Korean gymnasts aim to vault their way to gold
Their successful careers have set high expectations for Korean gymnasts, who hope to make history again at the upcoming Olympics.
Yang is a historic figure in Korean gymnastics, as he won Korea’s first-ever gold in the sport, in men’s vault, at the 2012 London Olympics. Despite his achievement, Yang quickly left the spotlight after suffering numerous injuries.
Yang settled for silver at the 2014 Incheon Asian Games, during which he was dealing with a right thigh injury. He hoped to repeat his success at the 2016 Rio Olympics but wasn’t able to do so after undergoing surgery on his right Achilles’ tendon.
Making it worse, last year, Yang fractured his right hand.
“When I perform, I normally turn to my left side, so the balance of my body is shifted to my left,” Yang said. “I think I injured the right side of my body more because I’m putting more weight on to balance my body. Two years ago, rehabilitation was so difficult that I even thought about quitting.”
Despite suffering injuries, Yang never gave up.
“Since I was just hurt for years, people around me started to think that I wasn’t really hurt,” Yang said. “I didn’t want to end [my career] like that.”
He made his return to the sport by winning gold at the National Sports Festival last year. He then continued his stride by winning the International Gymnastics Federation (FIG) World Cup 2019 in Baku, Azerbaijan, and in Doha, Qatar, over two straight weeks in March.
Throughout all his struggles, Yeo noticed Yang’s determination to bounce back.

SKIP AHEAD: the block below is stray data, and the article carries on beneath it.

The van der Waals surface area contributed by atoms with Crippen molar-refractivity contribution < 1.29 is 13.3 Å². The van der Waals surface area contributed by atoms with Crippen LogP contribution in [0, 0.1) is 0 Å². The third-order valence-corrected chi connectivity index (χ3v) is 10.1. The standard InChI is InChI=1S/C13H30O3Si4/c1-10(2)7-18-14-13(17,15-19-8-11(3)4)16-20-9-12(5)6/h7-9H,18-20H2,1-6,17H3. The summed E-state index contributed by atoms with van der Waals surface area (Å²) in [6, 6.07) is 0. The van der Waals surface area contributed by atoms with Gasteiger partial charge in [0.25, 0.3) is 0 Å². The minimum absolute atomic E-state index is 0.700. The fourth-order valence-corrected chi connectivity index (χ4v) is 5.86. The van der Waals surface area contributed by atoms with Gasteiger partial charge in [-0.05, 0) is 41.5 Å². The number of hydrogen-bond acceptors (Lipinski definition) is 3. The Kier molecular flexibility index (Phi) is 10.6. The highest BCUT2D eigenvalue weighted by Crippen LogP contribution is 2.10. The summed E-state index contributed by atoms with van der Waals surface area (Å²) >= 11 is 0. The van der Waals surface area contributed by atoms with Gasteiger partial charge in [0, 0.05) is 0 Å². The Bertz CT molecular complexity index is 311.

“Since I haven’t really suffered from any major injuries, I didn’t really know how he felt,” Yeo said. “He didn’t show any of those [emotions] in the gym. If I kept on getting injured like him, I probably would have given up a long time ago and looked for something else to do. It’s amazing how he fought through it and came back.”
Yang said the time he missed from injuries allowed him to become more mature and he shares his experience with other gymnasts.
“Once you get injured, you start to get desperate because you think everything’s over,” Yang said. “Since I’m well aware of that emotion, I try hard to listen [to their concerns].”
While Yang missed out on action for years trying to rehabilitate, Yeo quickly burst on the scene as a hopeful in women’s gymnastics.
Although Yeo has never competed at the Olympics, she is already a notable name in the sport. At 16, she won gold at the 2018 Asian Games in Jakarta.
During the Korea Cup in Jeju in June, Yeo successfully performed a new skill named after herself. With a difficulty score of 6.2, the new vault includes a forward handspring and a salto forward with a 720-degree twist at the end. Yeo’s new skill is a mix of her father, Yeo Hong-chul’s skills “Yeo1” and “Yeo2.” Yeo’s father was also a dominant gymnast who won a silver medal in men’s vault at the 1996 Olympics in Atlanta.
After successfully performing her vault at the Korea Cup, Yeo’s vault was recognized by the FIG and was listed in the FIG Code of Points.
Behind her success, Yeo credited Yang’s advice. Just like Yeo and her father, Yang, too, got his skill recognized by FIG and it is named after him, “Yang Hak-seon1.”
“I watched Hak-seon and tried to do the same,” Yeo said.
While Yang’s biggest enemy is injuries, Yeo’s challenge will be pressure. In addition to her achievements, Yeo is receiving a lot more attention from her father.
“I had a lot of pressure at the Asian Games last year,” Yeo said. “For the Olympics next year, I’ll have to overcome the pressure so I can win the Olympic gold that my dad didn’t win. [After I win,] I’m going to hang that gold medal around my dad’s neck.”
BY PARK SO-YOUNG [email@example.com]